Nearly 1 in 2 companies are doing their online due diligence for prospective job candidates, according to research firm Harris Interactive.
HI was “commissioned by CareerBuilder.com and surveyed 2,667 HR professionals, finding that 45% of them use social networking sites to research job candidates, with an additional 11% planning to implement social media screening in the very near future.
According to the study, ‘thirty-five percent of employers reported they have found content on social networking sites that caused them not to hire the candidate.’ The big lessons you can learn are quite obvious, but bear repeating. Provocative photos and info are a bad idea (53% of employers won’t hire you), shared content with booze and drugs is also highly dangerous (44% dismissed candidates for this reason), and bad-mouthing former employers is very risky behavior (35% reported this as the main reason they didn’t hire a candidate).”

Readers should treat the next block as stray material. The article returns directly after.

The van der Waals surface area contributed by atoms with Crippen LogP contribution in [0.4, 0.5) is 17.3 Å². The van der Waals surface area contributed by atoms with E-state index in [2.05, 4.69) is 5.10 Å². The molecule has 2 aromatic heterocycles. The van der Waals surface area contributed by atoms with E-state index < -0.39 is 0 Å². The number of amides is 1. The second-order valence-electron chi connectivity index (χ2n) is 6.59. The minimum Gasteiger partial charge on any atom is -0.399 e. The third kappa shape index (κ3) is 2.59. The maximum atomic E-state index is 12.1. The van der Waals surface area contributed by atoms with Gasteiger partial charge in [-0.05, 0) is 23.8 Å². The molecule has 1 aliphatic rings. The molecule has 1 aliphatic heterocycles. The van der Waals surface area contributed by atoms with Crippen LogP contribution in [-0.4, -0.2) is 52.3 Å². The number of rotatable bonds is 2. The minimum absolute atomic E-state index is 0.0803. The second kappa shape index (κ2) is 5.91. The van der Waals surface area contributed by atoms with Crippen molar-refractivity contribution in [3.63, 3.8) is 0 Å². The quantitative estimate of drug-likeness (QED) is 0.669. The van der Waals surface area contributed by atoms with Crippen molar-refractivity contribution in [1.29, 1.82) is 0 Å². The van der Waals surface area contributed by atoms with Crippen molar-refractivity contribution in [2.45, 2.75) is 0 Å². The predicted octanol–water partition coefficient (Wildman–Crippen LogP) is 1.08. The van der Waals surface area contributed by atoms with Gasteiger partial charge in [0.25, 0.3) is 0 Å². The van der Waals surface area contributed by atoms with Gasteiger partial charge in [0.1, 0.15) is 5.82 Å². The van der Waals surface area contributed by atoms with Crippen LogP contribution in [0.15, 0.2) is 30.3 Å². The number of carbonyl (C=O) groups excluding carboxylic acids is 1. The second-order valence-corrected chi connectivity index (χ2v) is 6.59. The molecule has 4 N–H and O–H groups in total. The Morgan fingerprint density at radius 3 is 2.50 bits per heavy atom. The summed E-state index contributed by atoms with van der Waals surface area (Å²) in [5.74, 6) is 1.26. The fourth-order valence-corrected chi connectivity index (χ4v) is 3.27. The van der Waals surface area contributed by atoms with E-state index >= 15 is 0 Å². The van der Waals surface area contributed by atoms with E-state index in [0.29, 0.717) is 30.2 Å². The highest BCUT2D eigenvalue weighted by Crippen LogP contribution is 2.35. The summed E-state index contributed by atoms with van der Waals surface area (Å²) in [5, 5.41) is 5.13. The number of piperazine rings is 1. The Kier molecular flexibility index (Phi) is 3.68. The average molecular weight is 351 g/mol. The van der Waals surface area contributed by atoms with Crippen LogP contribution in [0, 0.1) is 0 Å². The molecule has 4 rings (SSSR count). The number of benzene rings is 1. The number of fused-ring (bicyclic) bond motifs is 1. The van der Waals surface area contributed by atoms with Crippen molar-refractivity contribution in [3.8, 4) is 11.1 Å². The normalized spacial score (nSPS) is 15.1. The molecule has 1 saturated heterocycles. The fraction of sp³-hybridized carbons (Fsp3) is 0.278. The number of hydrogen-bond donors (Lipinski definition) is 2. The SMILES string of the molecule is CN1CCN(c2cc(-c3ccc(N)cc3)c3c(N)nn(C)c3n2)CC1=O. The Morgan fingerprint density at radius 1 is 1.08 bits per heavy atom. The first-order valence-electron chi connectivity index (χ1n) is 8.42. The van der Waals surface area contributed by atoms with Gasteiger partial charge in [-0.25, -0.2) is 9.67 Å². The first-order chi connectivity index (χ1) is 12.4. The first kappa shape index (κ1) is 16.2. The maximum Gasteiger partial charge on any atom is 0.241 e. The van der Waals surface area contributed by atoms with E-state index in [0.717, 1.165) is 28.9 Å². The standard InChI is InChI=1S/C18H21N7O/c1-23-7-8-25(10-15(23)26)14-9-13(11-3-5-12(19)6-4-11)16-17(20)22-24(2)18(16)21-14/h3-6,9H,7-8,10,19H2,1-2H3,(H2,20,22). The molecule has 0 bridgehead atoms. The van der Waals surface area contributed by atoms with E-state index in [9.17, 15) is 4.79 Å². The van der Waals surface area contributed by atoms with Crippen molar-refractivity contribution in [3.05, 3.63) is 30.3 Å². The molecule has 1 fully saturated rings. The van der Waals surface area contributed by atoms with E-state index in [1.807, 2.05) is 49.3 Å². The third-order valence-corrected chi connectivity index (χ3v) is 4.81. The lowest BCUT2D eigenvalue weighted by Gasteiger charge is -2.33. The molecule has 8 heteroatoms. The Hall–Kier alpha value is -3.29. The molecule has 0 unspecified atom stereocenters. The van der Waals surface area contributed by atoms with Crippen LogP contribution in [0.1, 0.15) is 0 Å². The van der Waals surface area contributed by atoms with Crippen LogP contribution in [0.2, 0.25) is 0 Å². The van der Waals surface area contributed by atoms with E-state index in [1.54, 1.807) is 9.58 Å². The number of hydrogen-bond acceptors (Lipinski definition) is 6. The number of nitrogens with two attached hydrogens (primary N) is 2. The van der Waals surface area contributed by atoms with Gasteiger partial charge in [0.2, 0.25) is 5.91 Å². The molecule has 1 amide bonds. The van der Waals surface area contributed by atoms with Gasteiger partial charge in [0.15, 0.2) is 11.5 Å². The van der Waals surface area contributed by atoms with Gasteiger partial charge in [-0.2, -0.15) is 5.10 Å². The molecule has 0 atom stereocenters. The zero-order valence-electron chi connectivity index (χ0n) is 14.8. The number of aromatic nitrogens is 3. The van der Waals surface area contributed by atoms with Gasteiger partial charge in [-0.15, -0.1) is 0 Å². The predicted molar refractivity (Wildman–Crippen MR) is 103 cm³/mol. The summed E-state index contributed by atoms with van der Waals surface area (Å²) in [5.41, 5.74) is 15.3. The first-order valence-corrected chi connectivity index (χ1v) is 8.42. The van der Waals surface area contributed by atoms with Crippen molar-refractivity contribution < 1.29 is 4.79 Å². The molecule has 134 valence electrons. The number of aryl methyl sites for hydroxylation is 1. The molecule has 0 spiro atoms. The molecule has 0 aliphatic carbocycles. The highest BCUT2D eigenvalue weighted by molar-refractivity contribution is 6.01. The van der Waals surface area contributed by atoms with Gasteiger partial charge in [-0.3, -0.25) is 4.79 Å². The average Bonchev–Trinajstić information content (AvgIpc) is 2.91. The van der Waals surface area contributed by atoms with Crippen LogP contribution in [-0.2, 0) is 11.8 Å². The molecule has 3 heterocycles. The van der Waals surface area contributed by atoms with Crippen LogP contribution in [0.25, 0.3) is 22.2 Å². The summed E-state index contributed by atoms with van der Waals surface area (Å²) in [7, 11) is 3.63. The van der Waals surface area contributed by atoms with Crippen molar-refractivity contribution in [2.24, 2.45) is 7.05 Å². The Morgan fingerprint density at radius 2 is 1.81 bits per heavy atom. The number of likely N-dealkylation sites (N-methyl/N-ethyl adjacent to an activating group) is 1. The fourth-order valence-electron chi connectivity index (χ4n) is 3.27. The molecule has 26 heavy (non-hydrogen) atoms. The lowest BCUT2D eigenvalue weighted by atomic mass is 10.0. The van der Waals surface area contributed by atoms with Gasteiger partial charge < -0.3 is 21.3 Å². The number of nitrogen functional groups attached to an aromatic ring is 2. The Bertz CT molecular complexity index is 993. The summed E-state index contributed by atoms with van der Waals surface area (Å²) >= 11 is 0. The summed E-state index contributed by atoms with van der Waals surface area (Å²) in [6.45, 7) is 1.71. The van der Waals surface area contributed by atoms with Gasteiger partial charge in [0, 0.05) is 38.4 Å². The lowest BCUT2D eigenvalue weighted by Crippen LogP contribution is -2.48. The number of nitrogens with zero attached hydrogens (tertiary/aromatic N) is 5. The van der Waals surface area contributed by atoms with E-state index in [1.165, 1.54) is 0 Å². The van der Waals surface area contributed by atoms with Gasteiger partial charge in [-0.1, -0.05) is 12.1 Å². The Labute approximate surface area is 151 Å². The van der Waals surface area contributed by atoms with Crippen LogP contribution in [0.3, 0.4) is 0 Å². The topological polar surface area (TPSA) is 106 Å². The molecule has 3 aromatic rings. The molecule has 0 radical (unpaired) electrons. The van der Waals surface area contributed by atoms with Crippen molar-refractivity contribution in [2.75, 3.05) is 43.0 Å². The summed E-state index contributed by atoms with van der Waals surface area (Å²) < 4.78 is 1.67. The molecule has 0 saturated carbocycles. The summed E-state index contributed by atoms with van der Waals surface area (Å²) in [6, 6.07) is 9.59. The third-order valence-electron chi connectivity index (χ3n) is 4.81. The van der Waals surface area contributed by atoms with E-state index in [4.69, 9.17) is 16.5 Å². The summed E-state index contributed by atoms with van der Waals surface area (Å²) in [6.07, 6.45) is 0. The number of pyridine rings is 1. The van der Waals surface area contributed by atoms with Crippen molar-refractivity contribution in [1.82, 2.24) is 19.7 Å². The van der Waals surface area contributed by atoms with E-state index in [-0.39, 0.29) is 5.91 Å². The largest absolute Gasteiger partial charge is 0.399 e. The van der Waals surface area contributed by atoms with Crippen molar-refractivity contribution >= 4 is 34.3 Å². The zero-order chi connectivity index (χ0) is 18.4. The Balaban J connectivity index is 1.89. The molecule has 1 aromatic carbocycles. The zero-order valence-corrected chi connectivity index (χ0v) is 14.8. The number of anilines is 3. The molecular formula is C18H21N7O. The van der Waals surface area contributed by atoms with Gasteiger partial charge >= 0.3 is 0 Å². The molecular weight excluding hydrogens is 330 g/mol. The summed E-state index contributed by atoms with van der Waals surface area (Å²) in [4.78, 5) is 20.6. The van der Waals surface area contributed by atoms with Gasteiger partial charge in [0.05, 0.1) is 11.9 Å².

(This might be a good time to see if you pass the social media recruitment test.)
The interesting question is whether this growing employment trend has a place for coalition building and stakeholder engagement.
Should people who want to be engaged in a community decision-making process or issue advocacy effort be vetted at even the most rudimentary level and, based on results, steered to or away from the initiative?
If you’re responsible for maximizing the value, effectiveness and/or and inclusiveness of such efforts, do you have a responsibility to try and weed out wackos, criminals or others? And if so, how do you establish the criteria for in or out?
What do you thinK?